While Uber attempts to discourage the unionization of drivers in Seattle, some drivers are challenging the municipal law giving drivers the right to organize. According to the Seattle Times, “the drivers are seeking a temporary restraining order barring the city from enforcing the law — the first of its kind in the country — saying it goes against federal labor and privacy laws, as well as violates their rights to free speech and association.” The lawsuit is being led by the National Right to Work Foundation and the Freedom Foundation. The drivers primarily argue that the National Labor Relations Act pre-empts the municipal law.
Another innovative municipal law has gone into effect, in San Jose, CA. The Mercury-News notes that ” San Jose businesses with 36 or more employees must now offer extra shifts to part-time workers before hiring new staff.” Under the Opportunity to Work measure, “companies must offer — in writing — extra work hours to existing qualified part-time employees. If those employees aren’t qualified or decline the extra hours, an employer can then hire additional workers to fill the shifts. The idea, advocates say, is to give existing workers access to extra hours to boost their paychecks.”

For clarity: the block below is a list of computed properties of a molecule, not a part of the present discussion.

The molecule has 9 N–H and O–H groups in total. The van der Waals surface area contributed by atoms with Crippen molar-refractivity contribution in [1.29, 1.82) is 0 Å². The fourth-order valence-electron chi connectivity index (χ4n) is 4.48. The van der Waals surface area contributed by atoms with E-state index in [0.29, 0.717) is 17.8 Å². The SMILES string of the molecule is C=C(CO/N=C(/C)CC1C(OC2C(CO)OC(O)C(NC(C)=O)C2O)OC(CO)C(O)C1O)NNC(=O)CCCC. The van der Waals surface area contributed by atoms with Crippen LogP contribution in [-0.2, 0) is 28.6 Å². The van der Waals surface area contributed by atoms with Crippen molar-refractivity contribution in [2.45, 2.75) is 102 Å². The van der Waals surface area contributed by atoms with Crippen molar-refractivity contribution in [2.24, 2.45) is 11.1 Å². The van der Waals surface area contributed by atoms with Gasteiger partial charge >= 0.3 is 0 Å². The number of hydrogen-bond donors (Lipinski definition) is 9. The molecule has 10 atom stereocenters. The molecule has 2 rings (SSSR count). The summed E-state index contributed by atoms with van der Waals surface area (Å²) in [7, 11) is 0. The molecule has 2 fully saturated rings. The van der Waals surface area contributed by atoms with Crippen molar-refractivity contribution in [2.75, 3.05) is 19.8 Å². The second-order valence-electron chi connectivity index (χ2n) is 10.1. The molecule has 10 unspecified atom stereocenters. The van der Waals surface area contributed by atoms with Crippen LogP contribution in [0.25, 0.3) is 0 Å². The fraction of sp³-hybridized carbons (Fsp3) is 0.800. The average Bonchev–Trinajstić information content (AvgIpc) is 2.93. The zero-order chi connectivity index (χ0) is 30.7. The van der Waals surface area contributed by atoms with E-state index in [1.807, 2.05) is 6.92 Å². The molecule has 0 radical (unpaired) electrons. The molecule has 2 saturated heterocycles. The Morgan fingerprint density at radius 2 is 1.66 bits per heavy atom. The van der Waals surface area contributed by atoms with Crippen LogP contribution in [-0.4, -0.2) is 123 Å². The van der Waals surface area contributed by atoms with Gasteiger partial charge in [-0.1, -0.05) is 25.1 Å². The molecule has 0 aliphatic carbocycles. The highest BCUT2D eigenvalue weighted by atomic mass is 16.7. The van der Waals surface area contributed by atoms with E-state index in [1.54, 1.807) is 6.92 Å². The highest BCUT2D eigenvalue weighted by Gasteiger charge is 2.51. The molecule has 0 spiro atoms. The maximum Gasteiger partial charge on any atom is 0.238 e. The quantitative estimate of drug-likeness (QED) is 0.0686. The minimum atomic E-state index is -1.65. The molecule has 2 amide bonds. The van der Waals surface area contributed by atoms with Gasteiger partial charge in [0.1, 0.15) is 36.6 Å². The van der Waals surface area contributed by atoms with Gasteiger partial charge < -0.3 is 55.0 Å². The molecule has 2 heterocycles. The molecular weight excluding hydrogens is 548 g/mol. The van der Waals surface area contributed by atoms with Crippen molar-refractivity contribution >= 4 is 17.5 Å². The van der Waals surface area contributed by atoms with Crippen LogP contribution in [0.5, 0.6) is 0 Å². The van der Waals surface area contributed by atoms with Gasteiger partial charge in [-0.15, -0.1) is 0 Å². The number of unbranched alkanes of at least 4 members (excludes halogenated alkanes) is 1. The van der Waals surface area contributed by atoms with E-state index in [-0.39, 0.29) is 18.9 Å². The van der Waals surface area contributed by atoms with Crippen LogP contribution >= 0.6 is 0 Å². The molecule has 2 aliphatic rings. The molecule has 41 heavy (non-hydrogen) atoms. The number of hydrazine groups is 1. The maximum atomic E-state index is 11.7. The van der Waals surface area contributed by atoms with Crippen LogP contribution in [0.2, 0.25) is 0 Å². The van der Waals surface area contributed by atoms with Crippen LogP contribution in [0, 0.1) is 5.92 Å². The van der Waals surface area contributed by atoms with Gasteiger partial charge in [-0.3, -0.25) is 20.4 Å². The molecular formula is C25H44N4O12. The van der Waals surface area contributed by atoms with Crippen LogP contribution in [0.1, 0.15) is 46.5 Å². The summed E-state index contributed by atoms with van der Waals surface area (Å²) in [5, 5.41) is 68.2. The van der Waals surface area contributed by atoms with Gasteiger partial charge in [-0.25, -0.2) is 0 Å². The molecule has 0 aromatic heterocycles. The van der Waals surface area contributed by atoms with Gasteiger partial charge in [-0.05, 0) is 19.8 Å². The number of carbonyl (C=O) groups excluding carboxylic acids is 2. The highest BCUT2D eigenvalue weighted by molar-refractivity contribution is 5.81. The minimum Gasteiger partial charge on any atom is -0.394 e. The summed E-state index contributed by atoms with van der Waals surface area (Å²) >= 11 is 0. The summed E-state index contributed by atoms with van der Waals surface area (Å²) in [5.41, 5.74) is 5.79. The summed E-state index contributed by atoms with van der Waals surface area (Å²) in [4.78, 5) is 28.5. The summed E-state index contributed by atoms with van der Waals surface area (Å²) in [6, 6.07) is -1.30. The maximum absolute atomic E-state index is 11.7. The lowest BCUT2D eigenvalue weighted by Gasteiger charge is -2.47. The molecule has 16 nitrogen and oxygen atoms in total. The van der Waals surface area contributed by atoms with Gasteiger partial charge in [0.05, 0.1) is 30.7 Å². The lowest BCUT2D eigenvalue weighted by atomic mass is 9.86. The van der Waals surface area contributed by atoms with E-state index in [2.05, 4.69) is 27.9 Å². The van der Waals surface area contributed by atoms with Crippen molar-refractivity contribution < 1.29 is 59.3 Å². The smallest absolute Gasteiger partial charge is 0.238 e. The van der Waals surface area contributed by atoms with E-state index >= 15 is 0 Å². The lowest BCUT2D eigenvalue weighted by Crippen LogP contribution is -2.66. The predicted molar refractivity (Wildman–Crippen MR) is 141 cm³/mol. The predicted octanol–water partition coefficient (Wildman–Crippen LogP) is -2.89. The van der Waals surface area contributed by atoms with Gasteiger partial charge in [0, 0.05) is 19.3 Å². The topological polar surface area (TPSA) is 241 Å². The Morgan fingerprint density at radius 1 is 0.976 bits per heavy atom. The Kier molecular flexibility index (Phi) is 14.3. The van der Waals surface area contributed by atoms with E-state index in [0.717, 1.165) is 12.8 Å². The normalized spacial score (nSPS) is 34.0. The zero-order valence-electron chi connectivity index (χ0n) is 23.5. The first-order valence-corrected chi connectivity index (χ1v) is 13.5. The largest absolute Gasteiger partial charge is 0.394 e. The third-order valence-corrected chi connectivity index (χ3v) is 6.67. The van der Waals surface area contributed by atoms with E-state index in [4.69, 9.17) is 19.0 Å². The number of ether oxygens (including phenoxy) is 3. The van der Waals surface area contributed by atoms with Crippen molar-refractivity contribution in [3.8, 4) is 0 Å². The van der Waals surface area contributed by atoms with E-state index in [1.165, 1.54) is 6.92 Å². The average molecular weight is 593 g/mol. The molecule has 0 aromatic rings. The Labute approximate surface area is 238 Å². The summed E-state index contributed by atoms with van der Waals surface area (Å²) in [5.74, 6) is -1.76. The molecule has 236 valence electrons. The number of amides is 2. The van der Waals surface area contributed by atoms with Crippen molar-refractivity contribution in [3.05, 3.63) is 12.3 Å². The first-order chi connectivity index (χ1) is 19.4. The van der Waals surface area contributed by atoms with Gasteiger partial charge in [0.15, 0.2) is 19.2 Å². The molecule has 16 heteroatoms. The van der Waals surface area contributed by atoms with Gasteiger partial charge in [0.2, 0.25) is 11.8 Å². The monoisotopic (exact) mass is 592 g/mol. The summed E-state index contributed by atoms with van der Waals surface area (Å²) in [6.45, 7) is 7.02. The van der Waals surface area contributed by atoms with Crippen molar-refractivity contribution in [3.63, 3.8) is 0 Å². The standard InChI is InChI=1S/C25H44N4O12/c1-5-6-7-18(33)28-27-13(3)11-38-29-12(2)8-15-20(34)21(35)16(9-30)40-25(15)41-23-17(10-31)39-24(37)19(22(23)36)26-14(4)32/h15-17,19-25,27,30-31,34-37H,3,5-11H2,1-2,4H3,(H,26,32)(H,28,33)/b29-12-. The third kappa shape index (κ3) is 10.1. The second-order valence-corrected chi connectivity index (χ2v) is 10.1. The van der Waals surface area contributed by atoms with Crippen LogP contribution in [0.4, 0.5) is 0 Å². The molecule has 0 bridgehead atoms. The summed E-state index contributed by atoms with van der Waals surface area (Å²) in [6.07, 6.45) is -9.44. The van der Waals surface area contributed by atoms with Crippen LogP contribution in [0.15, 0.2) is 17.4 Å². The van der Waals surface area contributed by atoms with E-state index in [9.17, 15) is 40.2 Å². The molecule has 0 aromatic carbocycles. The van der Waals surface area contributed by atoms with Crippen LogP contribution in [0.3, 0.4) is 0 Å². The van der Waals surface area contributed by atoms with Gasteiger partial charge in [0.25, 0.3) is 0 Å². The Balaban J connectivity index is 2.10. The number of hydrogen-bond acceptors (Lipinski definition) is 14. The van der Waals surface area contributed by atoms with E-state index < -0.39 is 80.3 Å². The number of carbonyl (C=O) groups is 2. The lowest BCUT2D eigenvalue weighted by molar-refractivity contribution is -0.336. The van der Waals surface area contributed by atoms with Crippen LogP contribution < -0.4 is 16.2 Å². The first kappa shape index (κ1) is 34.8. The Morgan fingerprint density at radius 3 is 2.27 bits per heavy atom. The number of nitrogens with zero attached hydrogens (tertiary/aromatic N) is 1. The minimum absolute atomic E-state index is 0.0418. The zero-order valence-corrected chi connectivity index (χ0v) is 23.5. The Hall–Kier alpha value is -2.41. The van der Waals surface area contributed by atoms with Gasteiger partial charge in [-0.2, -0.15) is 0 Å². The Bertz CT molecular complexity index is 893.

Muslim workers in Europe suffered a legal setback in seeking to assert their right to wear the hijab in the workplace. The Washington Post reports that “The European Court of Justice issued a non-binding ruling Tuesday that employers can prohibit the Muslim headscarf in the workplace, setting an important precedent for a continent in the midst of a fraught political climate.” The ECJ concluded that rules against the wearing of the hijab in the workplace were in fact rules against the visible wearing of religious signs, and thus not direct discrimination. Notably, “in the absence of official internal regulations prohibiting what employees can wear to work, the court suggested, Muslim women have a stronger case for wearing the hijab to the office.”